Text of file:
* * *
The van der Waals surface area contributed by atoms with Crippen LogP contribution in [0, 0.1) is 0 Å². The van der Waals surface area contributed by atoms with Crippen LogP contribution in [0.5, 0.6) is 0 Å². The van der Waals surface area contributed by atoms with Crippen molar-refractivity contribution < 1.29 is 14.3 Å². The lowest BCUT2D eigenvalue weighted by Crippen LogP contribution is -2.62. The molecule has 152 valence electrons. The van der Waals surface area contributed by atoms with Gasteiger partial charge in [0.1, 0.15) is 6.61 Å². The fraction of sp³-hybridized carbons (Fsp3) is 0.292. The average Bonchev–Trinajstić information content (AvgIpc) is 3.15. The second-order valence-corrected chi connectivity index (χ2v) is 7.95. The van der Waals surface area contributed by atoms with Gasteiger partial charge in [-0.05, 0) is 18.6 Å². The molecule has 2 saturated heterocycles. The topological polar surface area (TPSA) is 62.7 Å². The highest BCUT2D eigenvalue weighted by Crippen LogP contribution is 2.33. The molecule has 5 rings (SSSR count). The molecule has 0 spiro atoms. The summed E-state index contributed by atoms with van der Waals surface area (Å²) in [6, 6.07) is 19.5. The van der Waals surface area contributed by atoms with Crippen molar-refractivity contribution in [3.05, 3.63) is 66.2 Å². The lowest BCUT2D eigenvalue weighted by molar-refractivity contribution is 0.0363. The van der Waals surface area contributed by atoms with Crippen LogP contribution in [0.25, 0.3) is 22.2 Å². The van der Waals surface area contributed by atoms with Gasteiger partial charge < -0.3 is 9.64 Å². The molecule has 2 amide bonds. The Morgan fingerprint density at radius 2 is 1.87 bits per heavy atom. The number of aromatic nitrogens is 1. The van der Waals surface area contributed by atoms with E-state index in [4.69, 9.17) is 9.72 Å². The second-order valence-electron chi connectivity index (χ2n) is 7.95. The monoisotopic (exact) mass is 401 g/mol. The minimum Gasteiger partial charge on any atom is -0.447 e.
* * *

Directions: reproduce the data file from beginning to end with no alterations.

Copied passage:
The van der Waals surface area contributed by atoms with Crippen LogP contribution in [0, 0.1) is 0 Å². The van der Waals surface area contributed by atoms with Crippen LogP contribution in [0.5, 0.6) is 0 Å². The van der Waals surface area contributed by atoms with Crippen molar-refractivity contribution < 1.29 is 14.3 Å². The lowest BCUT2D eigenvalue weighted by Crippen LogP contribution is -2.62. The molecule has 152 valence electrons. The van der Waals surface area contributed by atoms with Gasteiger partial charge in [0.1, 0.15) is 6.61 Å². The fraction of sp³-hybridized carbons (Fsp3) is 0.292. The average Bonchev–Trinajstić information content (AvgIpc) is 3.15. The second-order valence-corrected chi connectivity index (χ2v) is 7.95. The van der Waals surface area contributed by atoms with Gasteiger partial charge in [-0.05, 0) is 18.6 Å². The molecule has 2 saturated heterocycles. The topological polar surface area (TPSA) is 62.7 Å². The highest BCUT2D eigenvalue weighted by Crippen LogP contribution is 2.33. The molecule has 5 rings (SSSR count). The molecule has 0 spiro atoms. The summed E-state index contributed by atoms with van der Waals surface area (Å²) in [6, 6.07) is 19.5. The van der Waals surface area contributed by atoms with Crippen molar-refractivity contribution in [3.05, 3.63) is 66.2 Å². The lowest BCUT2D eigenvalue weighted by molar-refractivity contribution is 0.0363. The van der Waals surface area contributed by atoms with Crippen LogP contribution in [0.25, 0.3) is 22.2 Å². The van der Waals surface area contributed by atoms with Gasteiger partial charge < -0.3 is 9.64 Å². The molecule has 2 amide bonds. The Morgan fingerprint density at radius 2 is 1.87 bits per heavy atom. The number of aromatic nitrogens is 1. The van der Waals surface area contributed by atoms with E-state index in [4.69, 9.17) is 9.72 Å². The second-order valence-electron chi connectivity index (χ2n) is 7.95. The monoisotopic (exact) mass is 401 g/mol. The minimum Gasteiger partial charge on any atom is -0.447 e.